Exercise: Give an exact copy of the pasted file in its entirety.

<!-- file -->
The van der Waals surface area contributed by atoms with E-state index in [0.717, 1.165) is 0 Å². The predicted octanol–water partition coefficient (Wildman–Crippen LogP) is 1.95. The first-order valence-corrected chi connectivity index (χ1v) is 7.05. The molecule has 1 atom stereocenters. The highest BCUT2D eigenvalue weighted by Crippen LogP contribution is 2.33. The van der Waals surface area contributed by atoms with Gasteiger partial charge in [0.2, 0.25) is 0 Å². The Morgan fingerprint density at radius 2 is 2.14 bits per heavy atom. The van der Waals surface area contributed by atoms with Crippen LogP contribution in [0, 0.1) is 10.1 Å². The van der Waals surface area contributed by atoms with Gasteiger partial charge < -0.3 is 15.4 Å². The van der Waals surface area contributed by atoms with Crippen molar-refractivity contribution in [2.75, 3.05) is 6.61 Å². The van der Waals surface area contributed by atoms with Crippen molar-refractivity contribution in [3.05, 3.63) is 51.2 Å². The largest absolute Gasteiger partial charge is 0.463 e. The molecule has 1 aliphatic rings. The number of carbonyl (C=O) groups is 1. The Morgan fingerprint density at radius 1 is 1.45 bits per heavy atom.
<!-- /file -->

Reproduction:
The van der Waals surface area contributed by atoms with E-state index in [0.717, 1.165) is 0 Å². The predicted octanol–water partition coefficient (Wildman–Crippen LogP) is 1.95. The first-order valence-corrected chi connectivity index (χ1v) is 7.05. The molecule has 1 atom stereocenters. The highest BCUT2D eigenvalue weighted by Crippen LogP contribution is 2.33. The van der Waals surface area contributed by atoms with Gasteiger partial charge in [0.2, 0.25) is 0 Å². The Morgan fingerprint density at radius 2 is 2.14 bits per heavy atom. The van der Waals surface area contributed by atoms with Crippen LogP contribution in [0, 0.1) is 10.1 Å². The van der Waals surface area contributed by atoms with Gasteiger partial charge < -0.3 is 15.4 Å². The van der Waals surface area contributed by atoms with Crippen molar-refractivity contribution in [2.75, 3.05) is 6.61 Å². The van der Waals surface area contributed by atoms with Crippen molar-refractivity contribution in [3.05, 3.63) is 51.2 Å². The largest absolute Gasteiger partial charge is 0.463 e. The molecule has 1 aliphatic rings. The number of carbonyl (C=O) groups is 1. The Morgan fingerprint density at radius 1 is 1.45 bits per heavy atom.